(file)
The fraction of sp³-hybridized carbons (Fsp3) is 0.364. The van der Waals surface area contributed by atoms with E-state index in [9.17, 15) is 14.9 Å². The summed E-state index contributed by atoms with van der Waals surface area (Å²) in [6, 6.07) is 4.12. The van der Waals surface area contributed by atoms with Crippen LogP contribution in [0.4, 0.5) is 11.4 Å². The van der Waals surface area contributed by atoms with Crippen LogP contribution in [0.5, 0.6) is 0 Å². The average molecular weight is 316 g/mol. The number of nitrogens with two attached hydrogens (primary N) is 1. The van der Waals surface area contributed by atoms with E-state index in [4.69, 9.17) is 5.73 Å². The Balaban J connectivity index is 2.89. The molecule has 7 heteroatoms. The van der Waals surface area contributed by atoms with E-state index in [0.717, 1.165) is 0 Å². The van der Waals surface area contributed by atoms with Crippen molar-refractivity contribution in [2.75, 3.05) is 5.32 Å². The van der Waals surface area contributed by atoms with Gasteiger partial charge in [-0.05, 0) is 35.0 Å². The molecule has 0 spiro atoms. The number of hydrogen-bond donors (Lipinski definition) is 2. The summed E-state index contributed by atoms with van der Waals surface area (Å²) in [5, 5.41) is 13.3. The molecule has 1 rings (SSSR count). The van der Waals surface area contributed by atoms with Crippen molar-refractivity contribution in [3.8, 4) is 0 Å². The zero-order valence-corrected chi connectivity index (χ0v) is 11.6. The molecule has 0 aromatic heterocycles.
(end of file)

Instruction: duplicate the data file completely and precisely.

The fraction of sp³-hybridized carbons (Fsp3) is 0.364. The van der Waals surface area contributed by atoms with E-state index in [9.17, 15) is 14.9 Å². The summed E-state index contributed by atoms with van der Waals surface area (Å²) in [6, 6.07) is 4.12. The van der Waals surface area contributed by atoms with Crippen LogP contribution in [0.4, 0.5) is 11.4 Å². The van der Waals surface area contributed by atoms with Crippen LogP contribution in [0.5, 0.6) is 0 Å². The average molecular weight is 316 g/mol. The number of nitrogens with two attached hydrogens (primary N) is 1. The van der Waals surface area contributed by atoms with E-state index in [4.69, 9.17) is 5.73 Å². The Balaban J connectivity index is 2.89. The molecule has 7 heteroatoms. The van der Waals surface area contributed by atoms with E-state index in [0.717, 1.165) is 0 Å². The van der Waals surface area contributed by atoms with Crippen molar-refractivity contribution in [2.75, 3.05) is 5.32 Å². The van der Waals surface area contributed by atoms with Gasteiger partial charge in [-0.05, 0) is 35.0 Å². The molecule has 0 spiro atoms. The number of hydrogen-bond donors (Lipinski definition) is 2. The summed E-state index contributed by atoms with van der Waals surface area (Å²) in [5, 5.41) is 13.3. The molecule has 1 rings (SSSR count). The van der Waals surface area contributed by atoms with Crippen molar-refractivity contribution in [3.8, 4) is 0 Å². The zero-order valence-corrected chi connectivity index (χ0v) is 11.6. The molecule has 0 aromatic heterocycles.